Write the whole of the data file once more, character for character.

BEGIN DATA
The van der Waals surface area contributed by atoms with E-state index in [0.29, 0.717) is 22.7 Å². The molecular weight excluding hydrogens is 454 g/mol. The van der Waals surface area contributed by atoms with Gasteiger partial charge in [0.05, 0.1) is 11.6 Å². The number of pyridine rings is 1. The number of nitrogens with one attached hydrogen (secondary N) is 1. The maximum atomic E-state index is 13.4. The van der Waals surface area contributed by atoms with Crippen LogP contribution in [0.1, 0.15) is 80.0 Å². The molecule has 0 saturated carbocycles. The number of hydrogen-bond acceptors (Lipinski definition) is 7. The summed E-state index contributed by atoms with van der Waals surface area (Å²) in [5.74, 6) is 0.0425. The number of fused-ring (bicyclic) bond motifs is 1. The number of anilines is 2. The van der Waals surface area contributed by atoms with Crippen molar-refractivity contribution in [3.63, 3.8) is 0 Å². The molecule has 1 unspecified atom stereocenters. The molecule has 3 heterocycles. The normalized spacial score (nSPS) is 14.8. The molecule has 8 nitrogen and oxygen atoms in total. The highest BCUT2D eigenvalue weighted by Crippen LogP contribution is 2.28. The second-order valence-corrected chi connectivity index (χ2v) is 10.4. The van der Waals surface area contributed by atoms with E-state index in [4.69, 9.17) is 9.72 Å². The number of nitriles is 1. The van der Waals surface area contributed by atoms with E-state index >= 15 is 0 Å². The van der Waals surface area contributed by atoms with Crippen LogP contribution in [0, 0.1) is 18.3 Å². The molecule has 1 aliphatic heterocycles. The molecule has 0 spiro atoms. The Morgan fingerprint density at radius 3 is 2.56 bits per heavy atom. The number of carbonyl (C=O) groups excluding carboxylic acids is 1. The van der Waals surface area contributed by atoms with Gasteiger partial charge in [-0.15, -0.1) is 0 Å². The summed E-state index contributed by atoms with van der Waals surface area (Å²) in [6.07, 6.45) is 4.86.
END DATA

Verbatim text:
The van der Waals surface area contributed by atoms with E-state index in [0.29, 0.717) is 22.7 Å². The molecular weight excluding hydrogens is 454 g/mol. The van der Waals surface area contributed by atoms with Gasteiger partial charge in [0.05, 0.1) is 11.6 Å². The number of pyridine rings is 1. The number of nitrogens with one attached hydrogen (secondary N) is 1. The maximum atomic E-state index is 13.4. The van der Waals surface area contributed by atoms with Crippen LogP contribution in [0.1, 0.15) is 80.0 Å². The molecule has 0 saturated carbocycles. The number of hydrogen-bond acceptors (Lipinski definition) is 7. The summed E-state index contributed by atoms with van der Waals surface area (Å²) in [5.74, 6) is 0.0425. The number of fused-ring (bicyclic) bond motifs is 1. The number of anilines is 2. The van der Waals surface area contributed by atoms with Crippen molar-refractivity contribution in [3.63, 3.8) is 0 Å². The molecule has 1 unspecified atom stereocenters. The molecule has 3 heterocycles. The normalized spacial score (nSPS) is 14.8. The molecule has 8 nitrogen and oxygen atoms in total. The highest BCUT2D eigenvalue weighted by Crippen LogP contribution is 2.28. The second-order valence-corrected chi connectivity index (χ2v) is 10.4. The van der Waals surface area contributed by atoms with E-state index in [4.69, 9.17) is 9.72 Å². The number of nitriles is 1. The van der Waals surface area contributed by atoms with E-state index >= 15 is 0 Å². The van der Waals surface area contributed by atoms with Crippen LogP contribution in [0, 0.1) is 18.3 Å². The molecule has 1 aliphatic heterocycles. The molecule has 0 spiro atoms. The Morgan fingerprint density at radius 3 is 2.56 bits per heavy atom. The number of carbonyl (C=O) groups excluding carboxylic acids is 1. The van der Waals surface area contributed by atoms with Gasteiger partial charge in [-0.15, -0.1) is 0 Å². The summed E-state index contributed by atoms with van der Waals surface area (Å²) in [6.07, 6.45) is 4.86.